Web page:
June 20, 2021

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Exclude khichuri in school

Prime Minister Sheikh Hasina has rejected a proposal to distribute khichuri to students by cooking in primary schools across the country. A proposal to distribute hot meals among students at a meeting of the Executive Committee of the National Economic Council (ECNEC) on Tuesday was sent back without approval. The Prime Minister directed the Department of Primary Education to provide other food instead of khichuri. Planning Minister MA Mannan said this at a press conference after the ECNEC meeting.

According to meeting sources, at today’s ECNEC meeting, the Ministry of Primary and Mass Education proposed a project to feed 14.6 million students across the country five days a week with khichuri and biscuits one day. The total cost for the implementation of the project titled ‘Primary School Mill’ has been shown as Tk 16,290 crore. But the Prime Minister sent the project back without approving it.

Several government policymakers present at the meeting said the prime minister did not like the proposal to hire NGOs under the project, rent food warehouses and cook khichuri for 14.7 million primary school students across the country five days a week. The school has to hire a contractor to distribute khichuri to the students. NGOs have to be recruited. You have to shop for pots and pans.

Rice, pulses, oil, vegetables — shopping so much can disrupt education. In order to implement this, school teachers will also focus on cooking and shopping. The Prime Minister directed the officials of the ministry to consider whether banana-biscuits, milk-eggs can be given to the students of the school without implementing such a huge task.

During the meeting, the Prime Minister said the initiative to distribute khichuri among the students in primary schools is good. But implementing it will create various complications. However, if the rich people of the society want to distribute food to the school with their own money, it will be open. But the ECNEC meeting discussed that it is not possible for the government to implement this project with such a huge budget. In other words, it is not possible to implement this project with government money.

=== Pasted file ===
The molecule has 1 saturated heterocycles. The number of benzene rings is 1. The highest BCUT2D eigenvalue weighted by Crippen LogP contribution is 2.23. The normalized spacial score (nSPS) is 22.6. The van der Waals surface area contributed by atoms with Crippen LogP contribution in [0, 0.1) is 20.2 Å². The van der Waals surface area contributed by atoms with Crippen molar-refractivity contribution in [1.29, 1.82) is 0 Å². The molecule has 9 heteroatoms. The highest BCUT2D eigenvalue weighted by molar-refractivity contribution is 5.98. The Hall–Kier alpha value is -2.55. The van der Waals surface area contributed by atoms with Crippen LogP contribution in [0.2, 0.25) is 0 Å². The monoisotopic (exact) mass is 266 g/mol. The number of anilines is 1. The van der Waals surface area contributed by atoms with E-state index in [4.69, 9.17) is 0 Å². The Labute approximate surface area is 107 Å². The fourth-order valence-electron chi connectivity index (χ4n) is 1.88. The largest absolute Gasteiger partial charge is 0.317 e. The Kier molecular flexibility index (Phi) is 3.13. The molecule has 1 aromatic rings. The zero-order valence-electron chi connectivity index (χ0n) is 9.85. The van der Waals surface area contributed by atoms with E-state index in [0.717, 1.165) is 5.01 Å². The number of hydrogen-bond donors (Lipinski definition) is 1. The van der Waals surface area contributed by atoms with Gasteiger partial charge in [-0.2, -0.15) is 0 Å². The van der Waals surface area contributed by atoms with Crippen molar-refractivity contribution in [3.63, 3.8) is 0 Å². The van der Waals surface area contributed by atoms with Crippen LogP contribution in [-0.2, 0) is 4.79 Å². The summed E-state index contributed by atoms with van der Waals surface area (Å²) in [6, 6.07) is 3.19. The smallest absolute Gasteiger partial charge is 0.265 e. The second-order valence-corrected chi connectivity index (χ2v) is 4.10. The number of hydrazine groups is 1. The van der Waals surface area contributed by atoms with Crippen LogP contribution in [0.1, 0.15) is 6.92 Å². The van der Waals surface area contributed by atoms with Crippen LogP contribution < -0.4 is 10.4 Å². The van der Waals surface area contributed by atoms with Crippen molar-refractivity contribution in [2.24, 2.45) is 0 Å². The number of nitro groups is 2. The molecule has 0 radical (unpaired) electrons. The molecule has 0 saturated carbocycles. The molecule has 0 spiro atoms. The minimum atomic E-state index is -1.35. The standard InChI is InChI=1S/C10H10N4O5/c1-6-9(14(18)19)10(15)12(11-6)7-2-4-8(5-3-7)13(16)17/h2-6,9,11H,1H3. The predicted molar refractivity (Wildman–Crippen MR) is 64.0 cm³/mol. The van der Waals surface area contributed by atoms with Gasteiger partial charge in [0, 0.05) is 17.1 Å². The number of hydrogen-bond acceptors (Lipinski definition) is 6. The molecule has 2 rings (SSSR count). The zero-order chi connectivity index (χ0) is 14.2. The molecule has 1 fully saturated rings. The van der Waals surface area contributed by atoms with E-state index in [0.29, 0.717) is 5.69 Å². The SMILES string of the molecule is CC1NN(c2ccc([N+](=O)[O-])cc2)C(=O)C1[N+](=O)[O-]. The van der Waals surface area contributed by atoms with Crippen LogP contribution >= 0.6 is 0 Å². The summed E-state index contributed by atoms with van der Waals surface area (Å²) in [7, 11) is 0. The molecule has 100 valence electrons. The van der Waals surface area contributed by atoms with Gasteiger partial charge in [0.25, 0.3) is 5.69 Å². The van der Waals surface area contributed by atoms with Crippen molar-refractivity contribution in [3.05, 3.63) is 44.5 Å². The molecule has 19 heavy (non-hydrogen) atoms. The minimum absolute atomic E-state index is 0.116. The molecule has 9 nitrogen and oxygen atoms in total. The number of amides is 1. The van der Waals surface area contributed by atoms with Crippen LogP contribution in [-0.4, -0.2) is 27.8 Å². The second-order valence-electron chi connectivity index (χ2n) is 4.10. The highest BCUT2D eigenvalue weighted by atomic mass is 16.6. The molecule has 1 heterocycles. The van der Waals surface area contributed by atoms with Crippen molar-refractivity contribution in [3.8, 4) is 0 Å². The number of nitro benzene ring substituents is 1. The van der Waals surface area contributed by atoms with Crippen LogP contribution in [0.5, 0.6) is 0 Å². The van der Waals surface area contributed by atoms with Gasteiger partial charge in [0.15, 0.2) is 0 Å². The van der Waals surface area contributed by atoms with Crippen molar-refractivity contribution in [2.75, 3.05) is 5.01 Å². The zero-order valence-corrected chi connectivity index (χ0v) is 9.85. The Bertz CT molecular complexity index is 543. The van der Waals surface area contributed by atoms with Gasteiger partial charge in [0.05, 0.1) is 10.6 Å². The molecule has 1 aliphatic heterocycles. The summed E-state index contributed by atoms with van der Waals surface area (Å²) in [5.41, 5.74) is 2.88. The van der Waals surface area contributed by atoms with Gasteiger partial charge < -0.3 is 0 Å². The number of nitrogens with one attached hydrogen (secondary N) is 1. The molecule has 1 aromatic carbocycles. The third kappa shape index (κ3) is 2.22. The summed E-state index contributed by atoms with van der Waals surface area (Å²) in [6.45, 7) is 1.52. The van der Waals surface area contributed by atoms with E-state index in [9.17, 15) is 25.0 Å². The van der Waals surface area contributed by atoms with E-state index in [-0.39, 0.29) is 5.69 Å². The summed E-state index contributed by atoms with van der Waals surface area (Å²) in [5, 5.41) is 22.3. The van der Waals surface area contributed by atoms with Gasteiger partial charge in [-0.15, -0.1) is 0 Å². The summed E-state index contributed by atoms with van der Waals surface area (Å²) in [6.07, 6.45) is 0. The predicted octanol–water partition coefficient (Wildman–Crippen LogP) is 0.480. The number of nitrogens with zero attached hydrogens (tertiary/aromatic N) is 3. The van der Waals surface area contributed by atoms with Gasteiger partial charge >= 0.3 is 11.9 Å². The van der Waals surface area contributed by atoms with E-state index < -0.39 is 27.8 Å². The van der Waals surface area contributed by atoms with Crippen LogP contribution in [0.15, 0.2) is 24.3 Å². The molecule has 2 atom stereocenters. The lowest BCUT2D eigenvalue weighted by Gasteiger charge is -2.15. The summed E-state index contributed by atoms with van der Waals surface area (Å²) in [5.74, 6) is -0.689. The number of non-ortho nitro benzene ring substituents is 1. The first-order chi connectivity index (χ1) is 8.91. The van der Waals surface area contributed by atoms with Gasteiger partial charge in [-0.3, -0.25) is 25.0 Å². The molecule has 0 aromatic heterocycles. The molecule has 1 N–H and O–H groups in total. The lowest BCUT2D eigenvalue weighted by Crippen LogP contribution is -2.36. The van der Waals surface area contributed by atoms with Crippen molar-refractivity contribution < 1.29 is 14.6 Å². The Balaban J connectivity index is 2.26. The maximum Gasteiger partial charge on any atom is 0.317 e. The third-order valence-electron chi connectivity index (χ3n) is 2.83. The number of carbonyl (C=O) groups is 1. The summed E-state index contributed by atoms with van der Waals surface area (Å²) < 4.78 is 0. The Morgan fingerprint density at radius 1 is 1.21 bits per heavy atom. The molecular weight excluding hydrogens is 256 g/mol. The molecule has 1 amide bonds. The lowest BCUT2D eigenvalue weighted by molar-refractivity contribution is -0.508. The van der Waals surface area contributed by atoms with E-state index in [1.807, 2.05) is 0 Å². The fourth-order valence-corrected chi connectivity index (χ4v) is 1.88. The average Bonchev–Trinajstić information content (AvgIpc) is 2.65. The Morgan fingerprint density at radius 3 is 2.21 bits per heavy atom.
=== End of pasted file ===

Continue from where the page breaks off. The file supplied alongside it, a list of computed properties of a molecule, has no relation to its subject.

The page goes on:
After the ECNEC meeting, the planning minister told reporters that the prime minister had asked him to change the proposal to distribute food to schools. If this proposal is implemented, it will ruin the education of the children in the school. The Prime Minister asked to consider whether the project can be implemented in any other framework.

According to the project documents, a non-governmental organization (NGO) will be appointed in each district to distribute khichuri. Under the project, vegetables including rice, pulses, oil and eggs will be procured at a cost of Tk 15,000 crore. The warehouse will be rented to keep it after shopping. Rental transport will be taken to deliver the food items to the school. This will cost Tk 1,630 crore for NGO workers ‘salaries, warehousing for food storage, transportation, cooks’ salaries and service charges.

But how much will be spent on salaries and allowances of NGO workers, how much will be spent on renting 200 warehouses for storing food, how much will be spent on transportation, how much will be spent on those who will cook and how much will be spent on service charges, the project proposal did not say in detail. . In general, the Development Project Proposal (DPP) has an obligation to specify how much money will be spent in which sector.

According to the information received from the Ministry of Primary and Mass Education, the project has been taken up to reduce the dropout rate at the primary level as well as to increase the school enrollment and attendance rate. The total cost of implementation of the project titled ‘Primary School Mill’ has been shown to be Tk 18,290 crore, the entire cost of which was proposed to be borne by the government. But at today’s ECNEC meeting, the project was sent back without approval.

Former Primary and Mass Education Secretary Asif Uz Zaman told Prothom Alo that distributing food in primary schools across the country is undoubtedly a good initiative. But in the current reality in Bangladesh, there are questions about how much success there will be in the management of food distribution and cooking among the students. The biggest challenge in this project is to ensure good governance.